Journal Article
Estimating the Vehicle‐Miles‐Traveled Implications of Alternative Metropolitan Growth Scenarios: A Boston Example

This study demonstrates the potential value, and difficulties, in utilizing large-scale, location aware, administrative data together with urban modeling to address current policy issues in a timely fashion. We take advantage of a unique dataset of millions of odometer readings from annual safety inspections of all private passenger vehicles in Metropolitan Boston to estimate the vehicle-miles-traveled (VMT) implication of alternative metropolitan growth scenarios: a sprawl-type “let-it-be” scenario and a smart-growth-type “winds-of-change” scenario. The data are georeferenced to 250 × 250 m grid cells developed by MassGIS. We apply a greedy algorithm to assign Traffic Analysis Zone (TAZ) level household growth projections to grid cells and then use spatial interpolation tools to estimate VMT-per-vehicle surfaces for the region. If new growth households have similar VMT behavior as their neighbors, then the let-it-be scenario will generate 12–15% more VMT per household compared to the winds-of-change scenario. However, even the “wind-of-change” scenario, will result in new households averaging higher VMT per household than the Metro Boston average observed in 2005. The implication is that urban growth management can significantly reduce GHG but, by itself, will not be sufficient to achieve the GHG emission reduction targets set by the State for the transportation sector.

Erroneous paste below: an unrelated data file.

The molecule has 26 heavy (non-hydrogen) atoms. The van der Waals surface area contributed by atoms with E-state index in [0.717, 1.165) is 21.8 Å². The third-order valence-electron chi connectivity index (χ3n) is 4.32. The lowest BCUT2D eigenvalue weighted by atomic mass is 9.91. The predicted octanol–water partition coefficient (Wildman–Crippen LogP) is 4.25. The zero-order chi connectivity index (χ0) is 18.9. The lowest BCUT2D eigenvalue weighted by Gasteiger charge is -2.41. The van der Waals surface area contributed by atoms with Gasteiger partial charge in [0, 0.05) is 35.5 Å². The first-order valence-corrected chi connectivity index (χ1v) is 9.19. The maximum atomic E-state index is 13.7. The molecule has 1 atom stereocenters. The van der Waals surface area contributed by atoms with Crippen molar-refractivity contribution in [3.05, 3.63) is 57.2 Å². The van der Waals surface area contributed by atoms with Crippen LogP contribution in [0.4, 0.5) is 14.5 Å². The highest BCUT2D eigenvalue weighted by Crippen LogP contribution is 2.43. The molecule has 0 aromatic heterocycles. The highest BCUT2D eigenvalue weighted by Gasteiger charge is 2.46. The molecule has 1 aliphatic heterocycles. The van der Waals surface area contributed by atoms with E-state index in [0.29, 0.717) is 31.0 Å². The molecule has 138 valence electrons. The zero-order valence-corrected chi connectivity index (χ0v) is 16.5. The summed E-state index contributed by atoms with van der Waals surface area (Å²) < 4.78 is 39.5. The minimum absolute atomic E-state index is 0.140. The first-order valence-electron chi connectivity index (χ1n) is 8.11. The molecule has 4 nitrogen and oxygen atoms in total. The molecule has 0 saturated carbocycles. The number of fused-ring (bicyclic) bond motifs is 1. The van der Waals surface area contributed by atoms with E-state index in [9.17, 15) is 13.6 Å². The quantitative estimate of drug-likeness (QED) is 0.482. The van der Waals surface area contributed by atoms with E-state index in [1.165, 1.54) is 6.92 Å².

Title
Publication TypeJournal Article
Year of Publication2013
AuthorsFerreira J
Secondary AuthorsDiao M
Tertiary AuthorsXu J
JournalTransactions in GIS
Volume17
Issue5
Pagination645-660
Date Published10/2013
Abstract

This study demonstrates the potential value, and difficulties, in utilizing large-scale, location aware, administrative data together with urban modeling to address current policy issues in a timely fashion. We take advantage of a unique dataset of millions of odometer readings from annual safety inspections of all private passenger vehicles in Metropolitan Boston to estimate the vehicle-miles-traveled (VMT) implication of alternative metropolitan growth scenarios: a sprawl-type “let-it-be” scenario and a smart-growth-type “winds-of-change” scenario. The data are georeferenced to 250 × 250 m grid cells developed by MassGIS. We apply a greedy algorithm to assign Traffic Analysis Zone (TAZ) level household growth projections to grid cells and then use spatial interpolation tools to estimate VMT-per-vehicle surfaces for the region. If new growth households have similar VMT behavior as their neighbors, then the let-it-be scenario will generate 12–15% more VMT per household compared to the winds-of-change scenario. However, even the “wind-of-change” scenario, will result in new households averaging higher VMT per household than the Metro Boston average observed in 2005. The implication is that urban growth management can significantly reduce GHG but, by itself, will not be sufficient to achieve the GHG emission reduction targets set by the State for the transportation sector.

URLhttp://onlinelibrary.wiley.com/doi/10.1111/tgis.12017/full